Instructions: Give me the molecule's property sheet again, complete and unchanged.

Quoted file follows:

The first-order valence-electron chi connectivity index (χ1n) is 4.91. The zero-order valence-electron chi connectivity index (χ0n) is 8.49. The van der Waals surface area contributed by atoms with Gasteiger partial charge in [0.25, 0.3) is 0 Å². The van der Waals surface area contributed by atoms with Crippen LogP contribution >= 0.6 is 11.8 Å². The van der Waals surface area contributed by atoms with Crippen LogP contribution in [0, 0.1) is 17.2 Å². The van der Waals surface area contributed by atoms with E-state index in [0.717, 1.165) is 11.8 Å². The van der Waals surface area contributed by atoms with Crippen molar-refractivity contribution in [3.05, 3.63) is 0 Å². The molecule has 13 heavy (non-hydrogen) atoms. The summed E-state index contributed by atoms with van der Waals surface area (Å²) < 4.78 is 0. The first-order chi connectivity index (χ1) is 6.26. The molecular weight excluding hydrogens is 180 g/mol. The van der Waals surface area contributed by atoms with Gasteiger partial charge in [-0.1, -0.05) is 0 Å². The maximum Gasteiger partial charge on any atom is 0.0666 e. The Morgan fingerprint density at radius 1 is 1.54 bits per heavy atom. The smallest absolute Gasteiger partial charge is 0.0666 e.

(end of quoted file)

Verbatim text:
The first-order valence-electron chi connectivity index (χ1n) is 4.91. The zero-order valence-electron chi connectivity index (χ0n) is 8.49. The van der Waals surface area contributed by atoms with Gasteiger partial charge in [0.25, 0.3) is 0 Å². The van der Waals surface area contributed by atoms with Crippen LogP contribution >= 0.6 is 11.8 Å². The van der Waals surface area contributed by atoms with Crippen LogP contribution in [0, 0.1) is 17.2 Å². The van der Waals surface area contributed by atoms with E-state index in [0.717, 1.165) is 11.8 Å². The van der Waals surface area contributed by atoms with Crippen molar-refractivity contribution in [3.05, 3.63) is 0 Å². The molecule has 13 heavy (non-hydrogen) atoms. The summed E-state index contributed by atoms with van der Waals surface area (Å²) < 4.78 is 0. The first-order chi connectivity index (χ1) is 6.26. The molecular weight excluding hydrogens is 180 g/mol. The van der Waals surface area contributed by atoms with Gasteiger partial charge in [-0.1, -0.05) is 0 Å². The maximum Gasteiger partial charge on any atom is 0.0666 e. The Morgan fingerprint density at radius 1 is 1.54 bits per heavy atom. The smallest absolute Gasteiger partial charge is 0.0666 e.